Lastly, when the apologies are said and done, it’s time to truly move on. Don’t bring up your laundry list of old feuds when a new argument arises. It’s not productive and will only make your spouse feel defensive and skeptical the next time you resolve a fight.
7. A Little Appreciation Goes a Long Way
I know that communication is at the top of every “relationship advice” column, but it’s worth driving home the point. Communication truly is the most important aspect in any relationship, romantic or not.
One thing that I think isn’t discussed enough in regard to this topic is verbalizing your appreciation. Literally say “I appreciate you for _” or “I appreciate that you did that” in everyday conversations. It may feel awkward at first, but as someone who has practiced immensely in this category, I’ll tell you that over time it has become a phrase I say so comfortably now, sometimes I don’t even realize it.
Say “I appreciate you for _” or “I appreciate that you did that” in everyday conversations.
He did the dishes? “I appreciate that you did the dishes.” He offered to put the baby down so you could take a walk? “I appreciate that, thanks, babe.” Even if your spouse is doing something that you expect them to do or that isn’t a “big deal” in the grand scheme of things, don’t assume that they know you’ve noticed.
A common complaint in relationships is when one partner doesn’t feel appreciated. Even if that’s not necessarily the case, oftentimes the communication was simply lost. In the end, it only takes a moment to say the words out loud and it can make all the difference.
8. The Most Essential Language Is Love
Learning your love language and your spouse’s love language is critical in keeping your marriage healthy. The idea of showing and receiving love in vastly different ways was honestly lost on me until the book The 5 Love Languages became so widely discussed seven years ago.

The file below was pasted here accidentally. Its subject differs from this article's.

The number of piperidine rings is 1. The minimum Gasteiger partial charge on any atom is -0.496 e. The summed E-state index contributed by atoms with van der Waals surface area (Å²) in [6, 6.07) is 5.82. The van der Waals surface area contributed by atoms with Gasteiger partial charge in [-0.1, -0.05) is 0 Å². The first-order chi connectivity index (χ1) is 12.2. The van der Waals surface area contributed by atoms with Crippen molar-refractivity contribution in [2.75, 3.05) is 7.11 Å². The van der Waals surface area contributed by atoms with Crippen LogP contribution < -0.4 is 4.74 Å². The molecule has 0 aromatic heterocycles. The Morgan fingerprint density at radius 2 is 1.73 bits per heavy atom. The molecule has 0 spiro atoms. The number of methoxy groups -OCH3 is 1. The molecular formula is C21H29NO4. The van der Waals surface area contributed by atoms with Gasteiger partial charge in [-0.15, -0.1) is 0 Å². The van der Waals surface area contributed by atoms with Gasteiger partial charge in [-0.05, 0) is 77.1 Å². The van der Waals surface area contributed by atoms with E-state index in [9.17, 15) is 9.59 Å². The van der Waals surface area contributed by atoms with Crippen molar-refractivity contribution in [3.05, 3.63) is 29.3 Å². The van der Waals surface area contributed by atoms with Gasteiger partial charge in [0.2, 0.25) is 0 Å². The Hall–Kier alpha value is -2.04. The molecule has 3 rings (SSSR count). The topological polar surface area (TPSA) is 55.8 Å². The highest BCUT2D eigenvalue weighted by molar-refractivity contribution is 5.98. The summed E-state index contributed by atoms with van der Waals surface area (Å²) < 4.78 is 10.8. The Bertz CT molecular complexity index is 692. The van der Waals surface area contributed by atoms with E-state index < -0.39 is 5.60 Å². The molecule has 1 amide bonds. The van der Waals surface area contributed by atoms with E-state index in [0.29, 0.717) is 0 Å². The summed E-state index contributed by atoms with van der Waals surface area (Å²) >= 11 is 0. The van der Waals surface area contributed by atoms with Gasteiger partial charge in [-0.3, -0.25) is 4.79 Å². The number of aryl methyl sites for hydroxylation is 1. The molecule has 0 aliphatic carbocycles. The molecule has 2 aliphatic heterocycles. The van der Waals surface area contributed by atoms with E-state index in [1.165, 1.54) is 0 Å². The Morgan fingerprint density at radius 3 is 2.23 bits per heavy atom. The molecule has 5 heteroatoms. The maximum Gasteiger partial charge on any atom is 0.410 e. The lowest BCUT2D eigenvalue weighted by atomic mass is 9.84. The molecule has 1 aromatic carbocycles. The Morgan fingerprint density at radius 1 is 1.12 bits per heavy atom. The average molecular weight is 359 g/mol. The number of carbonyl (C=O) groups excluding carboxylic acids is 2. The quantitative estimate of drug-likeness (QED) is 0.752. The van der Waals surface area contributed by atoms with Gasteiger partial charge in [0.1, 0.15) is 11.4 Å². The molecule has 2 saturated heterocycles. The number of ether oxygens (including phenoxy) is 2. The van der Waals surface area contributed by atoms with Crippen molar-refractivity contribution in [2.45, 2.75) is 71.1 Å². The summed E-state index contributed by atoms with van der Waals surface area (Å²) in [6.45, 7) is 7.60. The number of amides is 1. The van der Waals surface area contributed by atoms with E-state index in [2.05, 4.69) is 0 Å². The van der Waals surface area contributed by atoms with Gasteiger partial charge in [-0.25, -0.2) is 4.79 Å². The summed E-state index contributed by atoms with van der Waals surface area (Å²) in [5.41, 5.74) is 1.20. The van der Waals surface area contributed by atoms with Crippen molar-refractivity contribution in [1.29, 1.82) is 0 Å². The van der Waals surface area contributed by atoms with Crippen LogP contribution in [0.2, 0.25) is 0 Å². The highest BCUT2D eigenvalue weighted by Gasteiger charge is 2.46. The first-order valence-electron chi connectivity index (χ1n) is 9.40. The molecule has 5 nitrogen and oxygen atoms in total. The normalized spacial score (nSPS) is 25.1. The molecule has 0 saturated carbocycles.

If you’re expressing love to your partner in a way that doesn’t resonate with them, they may wind up feeling undervalued or rejected in the relationship.
Make it a fun activity for one of your date nights or long drives! Go through the five love languages together: words of affirmation, acts of service, receiving gifts, quality time, and physical touch. Have a conversation with your spouse about what their love language is and tell them what yours is so that you can give each other the tools to show and receive love accordingly.
No matter where you’re at in your relationship, reverting to the mindset of “courting” your partner can allow you to prioritize intimacy, compromise easier, and have respectful conversations filled with love, not resentment.
Learning to date your spouse again will not only enhance (and potentially even save) your marriage, but it will make your life more passionate and fulfilling in the process.